From the Front Line in the UK: A Talk with Dr. Justin Kirk-Bayley

May 06, 2020

For Sonosite’s ongoing series of interviews of physicians working on the frontlines of the COVID-19 pandemic, Chief Medical Officer Diku Mandavia, M.D. interviewed Dr. Justin Kirk-Bayley in Guilford, England about his experiences fighting the coronavirus. You can watch the interview on our COVID-19 Ultrasound Resources site.

Dr. Mandavia:
As you know, we're in the middle of a global pandemic, and we have been trying to get viewpoints from around the world. As the pandemic continues, right now we're about 2.7 million cases around the world and nearly 200,000 deaths. Today we are interviewing Dr. Justin Kirk-Bayley, who is an anesthetist and an intensivist consultant in Guilford, England. He's going to give his vantage point and his experience with COVID-19. So Justin, welcome and thank you for joining us here at Sonosite.

Dr. Kirk-Bayley:
Thank you very much for having me and giving me the opportunity to talk to you.

Dr. Mandavia:
Justin, why don't you tell us a little bit about where you work, your background?

Dr. Kirk-Bayley:
So I work in, as you said, in Guilford, which is in the southern part of England between London and the sea on the south coast. I work in what we call a district general hospital. A medium- to small-sized hospital with about 500 beds in their critical care unit there. Our critical care unit is slightly larger than average in that we've got 24 beds because we're a major cancer center. And I'm right at the forefront of dealing with COVID right now. So we are about four weeks in. There’s a lot of planning, but now we've got three or four weeks of experience of just what's going on under our belt. We're seeing patients change, practices changes, and we're just waiting for our numbers to change as well, for the influx of patients to diminish somewhat.

Dr. Mandavia:
So tell me a little bit about that. Tell us about how things have changed in the hospital. Have you experienced your surge yet, or are you expecting more?

Dr. Kirk-Bayley:
We've had our surge already. So we maxed out at about 20 patients in our intensive care unit. And we've got down to about 15 or 16 at the moment. But my hospital has just changed beyond all recognition. If you'd spoken to me 12 months ago and told me what would be going on in my hospital right now, I would have looked at you quite quizzically and probably wouldn't have believed you. I could've believed that there would've been a pandemic. The way it would've affected our daily working lives, our practices, the practice of medicine, and just the general operating procedures and the way we conduct ourselves at our hospital each day, I wouldn't have believed it. It's been like nothing I could've thought of. We've cleared out the hospital effectively. So all but the most essential, life-saving surgery has ceased. We have stopped everything apart from all of the immediately-required cancer surgery. Orthopedics, for example, outside of trauma has stopped. All of the other lumps and bumps and things. And so the patients that we have in our intensive care unit now as we speak all pretty much have COVID. There was a period where there were some patients who might have had COVID, but that period is very much two weeks in the past. Apart from the people who are having the cancer surgery who we've screened who are coming up for post-operative intensive care recovery who definitely don't have it. Every single other patient is currently troubled by having the virus.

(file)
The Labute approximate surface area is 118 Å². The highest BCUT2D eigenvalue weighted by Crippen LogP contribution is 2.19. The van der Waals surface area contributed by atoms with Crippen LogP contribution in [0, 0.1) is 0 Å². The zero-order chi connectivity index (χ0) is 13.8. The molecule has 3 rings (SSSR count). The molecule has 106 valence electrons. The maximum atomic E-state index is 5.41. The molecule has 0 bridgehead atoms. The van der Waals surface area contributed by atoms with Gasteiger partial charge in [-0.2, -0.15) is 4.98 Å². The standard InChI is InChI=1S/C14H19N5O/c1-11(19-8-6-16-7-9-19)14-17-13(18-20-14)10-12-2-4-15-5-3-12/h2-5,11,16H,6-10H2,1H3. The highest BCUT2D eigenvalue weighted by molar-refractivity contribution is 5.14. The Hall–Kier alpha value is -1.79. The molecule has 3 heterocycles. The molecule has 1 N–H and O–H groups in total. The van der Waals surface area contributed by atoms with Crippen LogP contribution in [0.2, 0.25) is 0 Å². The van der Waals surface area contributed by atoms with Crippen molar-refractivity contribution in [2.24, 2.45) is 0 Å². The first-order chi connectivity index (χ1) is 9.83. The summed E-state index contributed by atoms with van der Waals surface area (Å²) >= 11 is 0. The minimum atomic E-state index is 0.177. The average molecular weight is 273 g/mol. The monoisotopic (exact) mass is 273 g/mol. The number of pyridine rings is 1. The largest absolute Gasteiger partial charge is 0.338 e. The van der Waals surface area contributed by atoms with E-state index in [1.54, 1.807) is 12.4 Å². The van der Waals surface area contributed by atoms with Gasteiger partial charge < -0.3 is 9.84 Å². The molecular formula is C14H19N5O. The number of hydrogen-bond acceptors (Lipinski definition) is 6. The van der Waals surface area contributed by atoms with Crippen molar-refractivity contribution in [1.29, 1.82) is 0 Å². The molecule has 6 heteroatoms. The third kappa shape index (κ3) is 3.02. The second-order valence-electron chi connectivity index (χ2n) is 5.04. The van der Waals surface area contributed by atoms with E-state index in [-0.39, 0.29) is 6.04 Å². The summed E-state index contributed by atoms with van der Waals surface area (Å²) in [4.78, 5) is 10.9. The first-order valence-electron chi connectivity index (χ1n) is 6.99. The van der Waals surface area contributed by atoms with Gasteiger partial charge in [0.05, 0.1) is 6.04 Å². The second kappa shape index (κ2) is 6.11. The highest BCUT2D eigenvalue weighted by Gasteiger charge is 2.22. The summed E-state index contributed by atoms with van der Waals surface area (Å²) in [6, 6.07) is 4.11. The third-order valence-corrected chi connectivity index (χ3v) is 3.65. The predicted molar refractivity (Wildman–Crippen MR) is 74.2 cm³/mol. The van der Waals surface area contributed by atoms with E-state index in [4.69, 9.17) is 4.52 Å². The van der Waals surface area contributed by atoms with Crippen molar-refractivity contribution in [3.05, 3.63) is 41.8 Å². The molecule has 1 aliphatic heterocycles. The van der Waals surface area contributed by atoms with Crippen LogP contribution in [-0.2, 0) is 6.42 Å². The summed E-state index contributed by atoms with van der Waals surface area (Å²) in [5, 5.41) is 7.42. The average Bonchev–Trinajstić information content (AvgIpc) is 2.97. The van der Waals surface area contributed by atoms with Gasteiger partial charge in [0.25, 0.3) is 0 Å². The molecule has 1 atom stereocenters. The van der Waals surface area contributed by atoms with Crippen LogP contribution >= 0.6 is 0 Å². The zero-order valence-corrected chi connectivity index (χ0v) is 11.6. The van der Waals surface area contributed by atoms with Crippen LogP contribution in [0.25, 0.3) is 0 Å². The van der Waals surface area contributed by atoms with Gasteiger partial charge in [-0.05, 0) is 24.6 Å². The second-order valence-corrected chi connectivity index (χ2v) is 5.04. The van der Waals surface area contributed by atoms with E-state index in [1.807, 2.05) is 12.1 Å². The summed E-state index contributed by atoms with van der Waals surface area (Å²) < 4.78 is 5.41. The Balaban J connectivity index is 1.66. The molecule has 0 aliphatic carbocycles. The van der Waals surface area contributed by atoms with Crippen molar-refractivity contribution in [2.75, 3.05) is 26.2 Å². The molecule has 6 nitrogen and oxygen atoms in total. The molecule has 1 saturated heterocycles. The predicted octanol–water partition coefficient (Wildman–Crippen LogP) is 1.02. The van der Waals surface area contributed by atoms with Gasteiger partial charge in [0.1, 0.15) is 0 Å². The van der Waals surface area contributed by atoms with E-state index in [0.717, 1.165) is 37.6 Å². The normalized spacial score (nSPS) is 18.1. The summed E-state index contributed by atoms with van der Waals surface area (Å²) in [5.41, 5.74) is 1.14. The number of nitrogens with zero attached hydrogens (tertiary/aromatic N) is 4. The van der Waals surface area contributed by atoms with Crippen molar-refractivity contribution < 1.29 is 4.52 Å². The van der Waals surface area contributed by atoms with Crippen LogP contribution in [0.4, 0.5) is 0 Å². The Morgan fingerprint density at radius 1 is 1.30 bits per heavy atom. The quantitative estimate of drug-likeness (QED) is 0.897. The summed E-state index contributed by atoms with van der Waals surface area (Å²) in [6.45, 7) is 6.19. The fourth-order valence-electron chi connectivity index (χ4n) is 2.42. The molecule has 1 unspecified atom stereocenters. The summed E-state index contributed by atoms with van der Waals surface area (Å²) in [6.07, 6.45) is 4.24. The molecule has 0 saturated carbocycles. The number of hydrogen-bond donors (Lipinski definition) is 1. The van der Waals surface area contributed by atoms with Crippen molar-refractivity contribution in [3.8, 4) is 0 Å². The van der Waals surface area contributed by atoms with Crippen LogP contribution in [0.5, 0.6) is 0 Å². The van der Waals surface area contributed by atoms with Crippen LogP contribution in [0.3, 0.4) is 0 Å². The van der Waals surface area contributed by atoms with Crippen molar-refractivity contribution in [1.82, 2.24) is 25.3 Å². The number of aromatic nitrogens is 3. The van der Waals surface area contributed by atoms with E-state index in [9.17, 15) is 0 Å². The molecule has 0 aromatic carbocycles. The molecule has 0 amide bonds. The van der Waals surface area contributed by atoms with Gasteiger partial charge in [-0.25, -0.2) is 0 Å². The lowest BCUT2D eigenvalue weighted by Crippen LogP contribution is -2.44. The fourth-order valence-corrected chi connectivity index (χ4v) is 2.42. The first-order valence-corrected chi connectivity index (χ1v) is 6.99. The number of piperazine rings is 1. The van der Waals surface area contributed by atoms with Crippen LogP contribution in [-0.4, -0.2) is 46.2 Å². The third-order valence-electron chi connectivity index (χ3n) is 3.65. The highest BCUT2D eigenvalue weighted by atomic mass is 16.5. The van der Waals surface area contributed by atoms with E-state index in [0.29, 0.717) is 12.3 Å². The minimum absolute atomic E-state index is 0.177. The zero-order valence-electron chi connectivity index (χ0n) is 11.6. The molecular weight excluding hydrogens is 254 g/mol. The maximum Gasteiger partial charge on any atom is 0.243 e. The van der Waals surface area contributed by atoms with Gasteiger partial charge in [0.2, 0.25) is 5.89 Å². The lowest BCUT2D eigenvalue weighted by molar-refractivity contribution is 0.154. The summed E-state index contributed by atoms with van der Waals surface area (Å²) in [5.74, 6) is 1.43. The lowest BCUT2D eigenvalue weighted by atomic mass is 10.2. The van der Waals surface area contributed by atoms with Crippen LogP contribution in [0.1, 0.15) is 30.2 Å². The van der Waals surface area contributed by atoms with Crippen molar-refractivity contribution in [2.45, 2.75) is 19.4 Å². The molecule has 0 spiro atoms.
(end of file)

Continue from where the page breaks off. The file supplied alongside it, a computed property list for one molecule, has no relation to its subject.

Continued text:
Dr. Mandavia:
Well that seems like a pretty overwhelming situation. In my conversations with physicians elsewhere, as you know, there's been a significant resource limitation. Whether it's around PPE or ICU beds or ventilators. Any comments on that?

Dr. Kirk-Bayley:
I think we've been lucky so far in that we've not experienced acute shortages of PPE or ventilators, but we know that there's definitely brinkmanship. We have been teetering on the edge of having to make do, do without and things like that. So we will arrive of a morning and just discover that a delivery of PPE has just arrived because we are running out the day before. We have gone backwards and forwards with having patients on anesthesia ventilators. Just one or two as part of our expansion plan but we're back down to our usual ventilator stock. And we're just riding that edge now of hemodiafiltration and renal replacement therapy machines as well. The thing that has been loitering in the background quite a lot and something that I've been involved with a fair bit is the drugs. Because our usual critical care sedative drugs, we are burning through them as well. As well as our filtration fluid. And so we can't do much about the filtration fluid other than trying to decide what we're going to do there. But the drugs are a bit of a problem because we're never quite sure when we go out for supplies, where we're going to get it from. But thankfully on a day-to-day basis, the people who are there, the nurses and the junior doctors and other people, they don't notice that this is going on in the background. So as far as they're concerned, when they turn up they're never quite sure what color their PPE is going to be, but they're lucky they've had it.